The catalyst anodes are basically porous graphite with platinum nanoparticles, basically an sponge.

I was thinking on buying platinum pleated wire to a fine powder (or just roll it inside a graphite sponge) and stacking it up.

I searched a little bit, and a 50kw fuel cell for cars uses around 20 grams of platinum.

Welp, I need 10 times than this, so I would gess that 2 grams of platinum are enough.

Of course, I feel like it is not that simple and there are a lot of crap necessary for a good and efficient fuel cell...

Welp, it seems like both the anode and cathode are porous graphite with platinum nano particles...

I did find out that there are other types of hydrogen fuel cells that are more efficient and don't need rare minerals such as platinum.

One of these is Molten Carbonate Fuel Cell, these normally are for industrial use and are quite complex to build.

Anyway, this one is a Molten Carbonate Fuel Cell for a 1 megawatt (1 million watts) power plant.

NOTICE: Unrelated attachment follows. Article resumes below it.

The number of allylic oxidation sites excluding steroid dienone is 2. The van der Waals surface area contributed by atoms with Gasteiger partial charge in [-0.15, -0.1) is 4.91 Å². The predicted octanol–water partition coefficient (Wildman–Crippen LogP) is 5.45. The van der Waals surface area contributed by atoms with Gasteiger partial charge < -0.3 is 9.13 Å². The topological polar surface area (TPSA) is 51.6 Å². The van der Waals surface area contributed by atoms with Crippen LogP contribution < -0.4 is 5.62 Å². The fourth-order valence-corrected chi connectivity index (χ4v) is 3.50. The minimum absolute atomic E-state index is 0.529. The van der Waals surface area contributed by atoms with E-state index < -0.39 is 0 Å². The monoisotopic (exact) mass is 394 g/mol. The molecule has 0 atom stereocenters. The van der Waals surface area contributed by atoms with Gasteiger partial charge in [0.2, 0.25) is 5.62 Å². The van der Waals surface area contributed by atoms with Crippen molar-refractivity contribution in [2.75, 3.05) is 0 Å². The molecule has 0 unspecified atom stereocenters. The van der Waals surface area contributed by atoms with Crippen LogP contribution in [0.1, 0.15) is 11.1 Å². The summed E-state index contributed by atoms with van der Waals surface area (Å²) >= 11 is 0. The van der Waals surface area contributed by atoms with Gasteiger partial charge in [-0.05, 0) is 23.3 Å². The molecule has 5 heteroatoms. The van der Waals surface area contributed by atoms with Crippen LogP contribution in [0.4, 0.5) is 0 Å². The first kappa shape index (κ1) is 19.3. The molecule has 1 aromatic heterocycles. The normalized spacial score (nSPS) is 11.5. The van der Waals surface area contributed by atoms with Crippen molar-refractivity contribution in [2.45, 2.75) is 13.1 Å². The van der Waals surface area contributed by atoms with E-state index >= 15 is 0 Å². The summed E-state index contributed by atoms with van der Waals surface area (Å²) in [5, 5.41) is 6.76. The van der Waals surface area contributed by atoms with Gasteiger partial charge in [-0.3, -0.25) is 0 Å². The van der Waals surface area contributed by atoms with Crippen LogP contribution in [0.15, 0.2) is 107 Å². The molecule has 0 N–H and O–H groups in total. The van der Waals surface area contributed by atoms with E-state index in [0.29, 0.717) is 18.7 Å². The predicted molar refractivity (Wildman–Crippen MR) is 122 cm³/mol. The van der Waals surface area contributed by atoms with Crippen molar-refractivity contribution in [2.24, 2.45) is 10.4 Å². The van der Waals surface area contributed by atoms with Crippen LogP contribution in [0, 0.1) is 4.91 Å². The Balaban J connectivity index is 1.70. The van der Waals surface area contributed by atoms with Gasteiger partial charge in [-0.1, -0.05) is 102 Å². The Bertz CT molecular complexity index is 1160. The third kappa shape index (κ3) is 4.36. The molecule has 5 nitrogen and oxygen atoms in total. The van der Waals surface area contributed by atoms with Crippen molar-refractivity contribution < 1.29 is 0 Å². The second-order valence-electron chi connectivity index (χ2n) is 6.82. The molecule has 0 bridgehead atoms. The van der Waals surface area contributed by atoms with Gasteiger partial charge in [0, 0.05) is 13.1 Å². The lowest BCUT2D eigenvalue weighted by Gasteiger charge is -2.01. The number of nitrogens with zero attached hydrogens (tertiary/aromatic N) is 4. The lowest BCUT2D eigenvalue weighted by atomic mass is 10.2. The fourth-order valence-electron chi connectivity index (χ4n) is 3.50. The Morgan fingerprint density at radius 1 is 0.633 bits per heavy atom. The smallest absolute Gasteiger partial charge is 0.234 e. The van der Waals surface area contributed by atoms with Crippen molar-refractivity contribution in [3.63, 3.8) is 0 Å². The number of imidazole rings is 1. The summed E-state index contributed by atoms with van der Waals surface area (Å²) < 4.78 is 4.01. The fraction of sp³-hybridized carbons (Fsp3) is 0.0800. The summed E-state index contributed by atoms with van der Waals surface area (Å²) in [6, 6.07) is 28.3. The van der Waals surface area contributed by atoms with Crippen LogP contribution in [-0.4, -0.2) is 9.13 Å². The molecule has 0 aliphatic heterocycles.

Also, I found a generator that is really light and can deliver 4kw of power (5.3 horsepower) and isn't obscenely expensive.

It is called "Digital TG4000I Toyama" or something like that.

It weights 30 kg with fuel and all.

Even if I had two of these stacked, it would still weight only 60kg while delivering 8000 watts of power.

Generators with this kind of output weight around 100kg or double of that.

I still didn't calculate the final output, but hey, at least I have to get some good news, right?

Also, this guy made graphene in the cheap, I wonder if it can be of any use in this project...

I tried to search for graphene hydrogen fuel cells, but there simply isn't much concrete conclusions on that.

It is always the "graphene can make fuel cells more efficient", saying "can make" doesn't mean these "will make".

I always heard that graphene and carbon nanotubes "would change batteries forever and we wouldn't need lithium anymore".

Guess what? We still need lithium, the batteries only use graphene to protect the anodes and cathodes from deteriorating, nothing that exciting... :/

This and the other video about graphene that can be made at home, makes me wonder: should I go back to hydraulic power?

UHMWPE composite that I talked about on Project Log 45, with this graphene, could make things quite interesting...

For a moment I thought that I could make the hydraulic cylinders and the hydraulic pumps out of UHMWPE composite with graphene... But the problem still is the power transmission efficiency...